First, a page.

If it wasn’t for my incessant need to have some form of pun in my review headline this would instead be labelled: YOU REALLY NEED TO WATCH THIS. Since the very first episode I have been hooked on this retelling of the OJ Simpson trial and it really is a credit to Ryan Murphy and his team for the brilliant, high quality story telling, for managing to create a tense and suspense filled series with most, if not all, already knowing the outcome. However, it is easy to forget that the characters on screen, that most of these events…are based on truth.
I was a mere two years old when the double homicide of Nicole Brown Simpson and Ronald Lyle Goldman was committed, my only knowledge of this entire trial was what my family remembered and even that was sketchy. It was because of this that I found this series utterly mesmerising, shocking and it highlighted subjects that I just could not believe were still so relevant twenty years later. A dramatised, re-enactment this show may be but it was profoundly enlightening and I hope that the commissioned second season at FX has the same impact.
American Crime Story: The People v O.J. Simpson, begins with a harrowing context that I was made aware of for the first time during these episodes. Footage from the 1992 Rodney King riots which you can read more about here, grounded the infamous events to come in a society whose ability in dealing justice was already in serious debate, and the integrity and lawfulness of the LAPD (Los Angeles Police Department) even more so. This racial context has a resounding note on the trial and combined with issues of fame and the media, it became a global feeding frenzy. You can read more details of the O.J Simpson case here, as I want to express my opinions of how successful the show was as a television dramatisation instead of my opinions of the trial itself.
The cast. The first sign of genius in this series was first and foremost the cast. Not only were they impeccably picked for their likeness to the real life equivalent and that doesn’t end with the main cast, but it was the sense of pragmatism in the acting of these characters. Who struck me the most as particularly impressive was Sarah Paulson and and Courtney B Vance; the prosecution versus the defense. Their performances ensured that you thought beyond the core plot, OJ being set aside so that their untold stories could as well be revealed and in the process struck an empathy that made it impossible to support one particular plight. The success stemmed from making these characters real: their emotional struggles, their cunning ploys and the effect that this trial imposed on not just their careers but their entire lives. While Johnnie Cochran faced racial prejudice, Marcia Clark faced an eye-opening barrage of sexism that addressed what I believe to be the main problematic factor of the entire case; it was an unorganized, chaotic mess.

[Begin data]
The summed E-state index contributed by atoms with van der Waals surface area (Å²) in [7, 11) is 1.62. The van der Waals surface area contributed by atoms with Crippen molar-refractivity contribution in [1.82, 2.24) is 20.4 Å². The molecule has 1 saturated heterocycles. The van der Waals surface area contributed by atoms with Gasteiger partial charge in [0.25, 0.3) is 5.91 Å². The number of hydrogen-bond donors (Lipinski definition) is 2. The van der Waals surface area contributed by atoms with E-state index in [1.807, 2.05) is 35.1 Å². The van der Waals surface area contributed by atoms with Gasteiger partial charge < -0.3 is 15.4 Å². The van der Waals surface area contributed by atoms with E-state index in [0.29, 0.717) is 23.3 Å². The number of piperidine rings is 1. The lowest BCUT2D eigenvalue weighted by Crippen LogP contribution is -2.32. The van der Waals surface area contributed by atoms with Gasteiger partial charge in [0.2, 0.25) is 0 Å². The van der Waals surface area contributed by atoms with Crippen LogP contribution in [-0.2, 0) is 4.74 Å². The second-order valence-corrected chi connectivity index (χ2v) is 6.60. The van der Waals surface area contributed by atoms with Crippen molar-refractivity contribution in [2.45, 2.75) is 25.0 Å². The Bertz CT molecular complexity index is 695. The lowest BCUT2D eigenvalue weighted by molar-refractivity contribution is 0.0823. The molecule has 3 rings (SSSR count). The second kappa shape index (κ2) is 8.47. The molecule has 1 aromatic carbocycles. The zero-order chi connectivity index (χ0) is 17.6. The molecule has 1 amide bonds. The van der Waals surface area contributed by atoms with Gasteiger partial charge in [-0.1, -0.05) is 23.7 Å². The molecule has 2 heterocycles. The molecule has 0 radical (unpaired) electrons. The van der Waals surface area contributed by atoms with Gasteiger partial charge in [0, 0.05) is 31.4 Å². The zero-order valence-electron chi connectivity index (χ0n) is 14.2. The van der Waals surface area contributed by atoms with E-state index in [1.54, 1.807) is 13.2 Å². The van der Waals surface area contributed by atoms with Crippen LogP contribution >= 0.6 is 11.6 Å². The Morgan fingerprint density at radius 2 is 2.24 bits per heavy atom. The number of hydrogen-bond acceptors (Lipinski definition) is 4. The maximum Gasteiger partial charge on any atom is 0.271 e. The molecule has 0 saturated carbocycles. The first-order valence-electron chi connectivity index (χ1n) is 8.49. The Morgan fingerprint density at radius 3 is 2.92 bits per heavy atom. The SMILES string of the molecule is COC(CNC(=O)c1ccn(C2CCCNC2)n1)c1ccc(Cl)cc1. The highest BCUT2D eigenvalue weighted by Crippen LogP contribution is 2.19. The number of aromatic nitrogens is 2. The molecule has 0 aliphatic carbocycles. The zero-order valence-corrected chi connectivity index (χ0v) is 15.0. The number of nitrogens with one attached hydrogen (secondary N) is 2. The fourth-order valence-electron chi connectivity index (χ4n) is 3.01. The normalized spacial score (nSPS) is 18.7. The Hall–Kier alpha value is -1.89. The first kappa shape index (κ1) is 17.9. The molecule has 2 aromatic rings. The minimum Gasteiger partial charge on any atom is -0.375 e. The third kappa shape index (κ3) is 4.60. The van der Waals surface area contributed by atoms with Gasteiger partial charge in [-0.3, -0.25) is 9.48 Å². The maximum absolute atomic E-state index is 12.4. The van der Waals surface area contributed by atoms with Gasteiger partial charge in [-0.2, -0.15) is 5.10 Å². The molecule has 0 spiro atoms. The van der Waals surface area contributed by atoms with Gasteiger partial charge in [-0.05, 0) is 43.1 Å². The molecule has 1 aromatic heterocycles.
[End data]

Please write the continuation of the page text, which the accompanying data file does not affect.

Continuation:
Secondly, I think that the writing was impeccable for there was no stone left unturned, there was no worthy story left untold spare for the victims which personally I think to be an purposeful stroke of genius. For what remains absent is as important as what is in clear sight. The mere fact that Nicole Brown Simpson and Ron Goldman’s stories were neglected and abandoned in the series reflects how they were treated in the media of the time; this is made alarmingly apparent. This trial was centered on the murder of two innocent people…and yet everyone was just happy to settle upon hearing one name. OJ Simpson. This received backlash from Ron Goldman’s father, and while I can understand his fury over the neglectful telling of his son’s story, I still understand why the move was made. You remember Nicole and Ron because of their abandonment, and this says more of the failing justice system during that time which the series was trying to highlight.
FACT OF INTEREST: Sarah Paulson is also famously known for playing recurring characters on the hit series American Horror Story.
I cannot say what American Crime Story failed to achieve, or where it lacked in re-telling this ‘Trial of the Century’, for I myself did not experience the events that unfolded twenty years ago. However, I think that not only did this series bring to light past problems of racism, sexism, domestic violence and flawed judicial systems but identifies with present day tragedies of the same subjects that still hold relevance. The fact that discussions can once again be had shows exactly how successful this series has been.
I implore anyone who has not yet watched it, to watch it and I would love to know your opinions of it. Being able to have an access to the behind the scenes of this trial was so interesting and enthralling, and even the glimpses of the stories of the jury itself were fascinating to watch. If you were to ask me what my opinion is of the verdict I can honestly say that I do not know. There was so much speculation, yet so much evidence and while my logical mind wishes to believe that the evidence was strong enough to support a guilty verdict, I can’t deny that faults and flaws were present in how this trial was carried out and how the dramatisation presented it.
Have you seen this series? Were you present during all of these events when they happened all those years ago? Did this series change your opinion on the debated innocence or guilt of OJ Simpson? Let me know in the comments! Thank you for reading.
Star Rating: ★★★★★